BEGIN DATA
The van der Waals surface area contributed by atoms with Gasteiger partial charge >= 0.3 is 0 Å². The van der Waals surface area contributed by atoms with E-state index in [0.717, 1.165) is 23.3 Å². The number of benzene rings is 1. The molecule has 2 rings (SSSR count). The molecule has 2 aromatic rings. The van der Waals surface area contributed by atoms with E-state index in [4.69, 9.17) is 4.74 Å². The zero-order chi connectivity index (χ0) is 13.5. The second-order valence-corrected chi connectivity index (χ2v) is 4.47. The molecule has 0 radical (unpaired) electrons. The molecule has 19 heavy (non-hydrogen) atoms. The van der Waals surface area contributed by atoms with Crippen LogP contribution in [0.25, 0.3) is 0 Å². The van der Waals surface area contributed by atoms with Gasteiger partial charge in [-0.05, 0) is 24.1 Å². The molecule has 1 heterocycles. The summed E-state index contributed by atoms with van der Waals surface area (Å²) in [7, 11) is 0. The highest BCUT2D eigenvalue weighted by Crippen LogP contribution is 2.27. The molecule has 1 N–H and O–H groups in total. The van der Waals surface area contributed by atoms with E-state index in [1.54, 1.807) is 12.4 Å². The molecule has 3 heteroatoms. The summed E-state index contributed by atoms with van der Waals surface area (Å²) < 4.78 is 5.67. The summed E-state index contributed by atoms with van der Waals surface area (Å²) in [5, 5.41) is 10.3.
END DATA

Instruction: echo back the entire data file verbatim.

The van der Waals surface area contributed by atoms with Gasteiger partial charge >= 0.3 is 0 Å². The van der Waals surface area contributed by atoms with E-state index in [0.717, 1.165) is 23.3 Å². The number of benzene rings is 1. The molecule has 2 rings (SSSR count). The molecule has 2 aromatic rings. The van der Waals surface area contributed by atoms with E-state index in [4.69, 9.17) is 4.74 Å². The zero-order chi connectivity index (χ0) is 13.5. The second-order valence-corrected chi connectivity index (χ2v) is 4.47. The molecule has 0 radical (unpaired) electrons. The molecule has 19 heavy (non-hydrogen) atoms. The van der Waals surface area contributed by atoms with Crippen LogP contribution in [0.25, 0.3) is 0 Å². The van der Waals surface area contributed by atoms with Gasteiger partial charge in [-0.05, 0) is 24.1 Å². The molecule has 1 heterocycles. The summed E-state index contributed by atoms with van der Waals surface area (Å²) in [7, 11) is 0. The highest BCUT2D eigenvalue weighted by Crippen LogP contribution is 2.27. The molecule has 1 N–H and O–H groups in total. The van der Waals surface area contributed by atoms with E-state index in [1.54, 1.807) is 12.4 Å². The molecule has 3 heteroatoms. The summed E-state index contributed by atoms with van der Waals surface area (Å²) < 4.78 is 5.67. The summed E-state index contributed by atoms with van der Waals surface area (Å²) in [5, 5.41) is 10.3.